May 27th, 2016

Kelbly’s Super Shoot Draws World’s Best Benchrest Shooters

Kelbly Kelbly's Super Shoot Benchrest IBS Tony Boyer Light Varmint Heavy

It’s Super Shoot time. The “Top Guns” of Point Blank Benchrest are battling for prizes and glory at Kelbly’s Rifle Range in North Lawrence, Ohio. This annual event, held May 25-28 this year, draws some of the best 100-yard and 200-yard benchrest shooters in the world. Recent Super Shoots have drawn 300+ competitors from the USA and more than a dozen other countries (about 15% of the competitors come from overseas).

Past Super Shoot Highlights Video (Watch This — It’s Very Well Done!)

If you’ve never attended the Super Shoot before, and don’t know what to expect, former Sinclair International President Bill Gravatt offers some insights into this great event:

Super Shoot — What It’s All About

The excitement and anticipation leading up to a Super Shoot can be hard to explain to those who haven’t been to one. Every year, some shooters arrive at the Super Shoot a week early to dial in their rifles, learn wind conditions for the range, and enjoy the camaraderie of their fellow shooters. As the match draws closer, campers and RVs fill the area behind the range, and shooters stake out turf all over the property with their reloading and cleaning equipment setups.

Many shooters choose to load cartridges in the main barn directly behind the 60-bench firing line, while others decide to work in pop-ups, campers and other outbuildings around the facility. Benchrest shooters tend to load in small batches, and some most load cartridges between each match. Many shooters clean their rifles after each match, while others sometimes go two or three matches between cleanings, depending on the number of rounds they fire.

Another part of high-level benchrest competition that will amaze first-time attendees is the quality and amount of equipment benchrest shooters use. Just in front of the shooting benches and the targets, range flags of all kinds sprout up, from the typical “daisy wheel” flags to very sophisticated velocity indicators that show varying wind intensity. Shooters adjust their flags to align with the particular target in front of a specific bench, just slightly below the path of the bullet but still partially visible in the high-powered scopes.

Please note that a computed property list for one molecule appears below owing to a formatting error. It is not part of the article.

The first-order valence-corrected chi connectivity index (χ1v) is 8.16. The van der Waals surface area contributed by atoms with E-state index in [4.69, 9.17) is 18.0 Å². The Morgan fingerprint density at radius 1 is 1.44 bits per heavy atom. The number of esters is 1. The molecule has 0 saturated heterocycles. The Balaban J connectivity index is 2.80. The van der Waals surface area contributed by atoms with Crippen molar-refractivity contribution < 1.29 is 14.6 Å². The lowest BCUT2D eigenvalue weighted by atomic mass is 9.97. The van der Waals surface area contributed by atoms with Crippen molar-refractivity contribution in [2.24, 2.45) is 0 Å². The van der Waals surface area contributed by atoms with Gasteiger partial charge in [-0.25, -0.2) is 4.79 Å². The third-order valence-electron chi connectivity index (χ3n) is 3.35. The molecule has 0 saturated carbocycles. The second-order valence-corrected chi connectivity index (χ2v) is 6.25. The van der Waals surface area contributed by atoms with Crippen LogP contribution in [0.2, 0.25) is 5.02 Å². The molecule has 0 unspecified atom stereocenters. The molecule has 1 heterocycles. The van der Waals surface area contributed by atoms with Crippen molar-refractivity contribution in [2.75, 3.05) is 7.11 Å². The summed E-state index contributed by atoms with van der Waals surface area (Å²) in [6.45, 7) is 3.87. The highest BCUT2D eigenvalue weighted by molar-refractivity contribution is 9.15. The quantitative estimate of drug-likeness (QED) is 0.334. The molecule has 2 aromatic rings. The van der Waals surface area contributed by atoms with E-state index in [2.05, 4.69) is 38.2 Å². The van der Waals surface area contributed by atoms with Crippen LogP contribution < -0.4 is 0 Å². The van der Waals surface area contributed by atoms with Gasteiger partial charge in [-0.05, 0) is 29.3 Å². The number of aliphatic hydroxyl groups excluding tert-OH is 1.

Kelbly Kelbly's Super Shoot Benchrest IBS Tony Boyer Light Varmint Heavy

The rifles represent a variety of actions, usually custom, with heavy benchrest barrels by various barrel makers. The most popular cartridge used is the 6mm PPC, but occasionally you will run into someone using a 6mm BR or a slightly modified 6mm BR, and as well as a few other cartridges. Rifle rests used are typically heavy tripods or plate rests. You see a lot of Sinclair rests, Farley rests, and a variety of others, including a few homemade rests. Bags are typically Edgewood or Protektor.

Super Shoot — Runners, Pickers and the Pursuit of Perfection
The techniques vary between shooters, and they are interesting to observe. Some shooters “run” their targets and will shoot a quick sighter and then run all 5 shots as fast as they can before conditions change. Others are “pickers” and shoot each shot carefully, going back and forth between the record target and the sighter target to verify wind conditions and bullet drift. These guys will sometimes shoot up to 10 sighters and use the full seven minutes. Both styles of shooting work and many shooters use both techniques depending on the match conditions[.]

Anyone who attends the Super Shoot will come away with a greater appreciation of precision benchrest shooting. Experienced benchresters already know there will be windy days that drive them crazy, and less experienced shooters can get completely lost when… holding off a shot in the wind. But the reward is worth it. It’s very satisfying to hold off a full inch at 100 yards because the wind changes during your string and drop your fifth shot into a sub 0.100″ group with only seconds remaining on the clock. And that’s what the Super Shoot is all about.

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May 27th, 2016

Savage A17 Wins American Hunter’s Rifle of the Year Award

Savage A17 Semi-auto Varmint 17 HMR Rifle